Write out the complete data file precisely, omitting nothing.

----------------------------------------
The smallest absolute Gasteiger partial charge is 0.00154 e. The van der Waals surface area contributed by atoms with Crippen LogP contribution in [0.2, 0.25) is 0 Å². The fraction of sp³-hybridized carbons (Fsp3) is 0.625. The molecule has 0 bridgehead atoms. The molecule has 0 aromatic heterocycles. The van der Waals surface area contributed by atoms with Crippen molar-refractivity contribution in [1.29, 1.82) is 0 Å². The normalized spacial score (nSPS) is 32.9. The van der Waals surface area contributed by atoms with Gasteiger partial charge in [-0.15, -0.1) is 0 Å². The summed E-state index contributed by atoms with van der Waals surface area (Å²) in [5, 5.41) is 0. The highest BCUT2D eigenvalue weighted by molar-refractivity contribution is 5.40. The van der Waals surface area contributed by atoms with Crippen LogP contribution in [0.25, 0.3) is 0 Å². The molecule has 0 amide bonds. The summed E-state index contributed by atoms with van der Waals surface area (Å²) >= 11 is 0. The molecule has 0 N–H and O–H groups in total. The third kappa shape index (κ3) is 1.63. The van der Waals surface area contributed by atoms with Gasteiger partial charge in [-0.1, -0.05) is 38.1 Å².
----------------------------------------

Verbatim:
The smallest absolute Gasteiger partial charge is 0.00154 e. The van der Waals surface area contributed by atoms with Crippen LogP contribution in [0.2, 0.25) is 0 Å². The fraction of sp³-hybridized carbons (Fsp3) is 0.625. The molecule has 0 bridgehead atoms. The molecule has 0 aromatic heterocycles. The van der Waals surface area contributed by atoms with Crippen molar-refractivity contribution in [1.29, 1.82) is 0 Å². The normalized spacial score (nSPS) is 32.9. The van der Waals surface area contributed by atoms with Gasteiger partial charge in [-0.15, -0.1) is 0 Å². The summed E-state index contributed by atoms with van der Waals surface area (Å²) in [5, 5.41) is 0. The highest BCUT2D eigenvalue weighted by molar-refractivity contribution is 5.40. The van der Waals surface area contributed by atoms with Crippen LogP contribution in [0.25, 0.3) is 0 Å². The molecule has 0 amide bonds. The summed E-state index contributed by atoms with van der Waals surface area (Å²) >= 11 is 0. The molecule has 0 N–H and O–H groups in total. The third kappa shape index (κ3) is 1.63. The van der Waals surface area contributed by atoms with Gasteiger partial charge in [-0.1, -0.05) is 38.1 Å².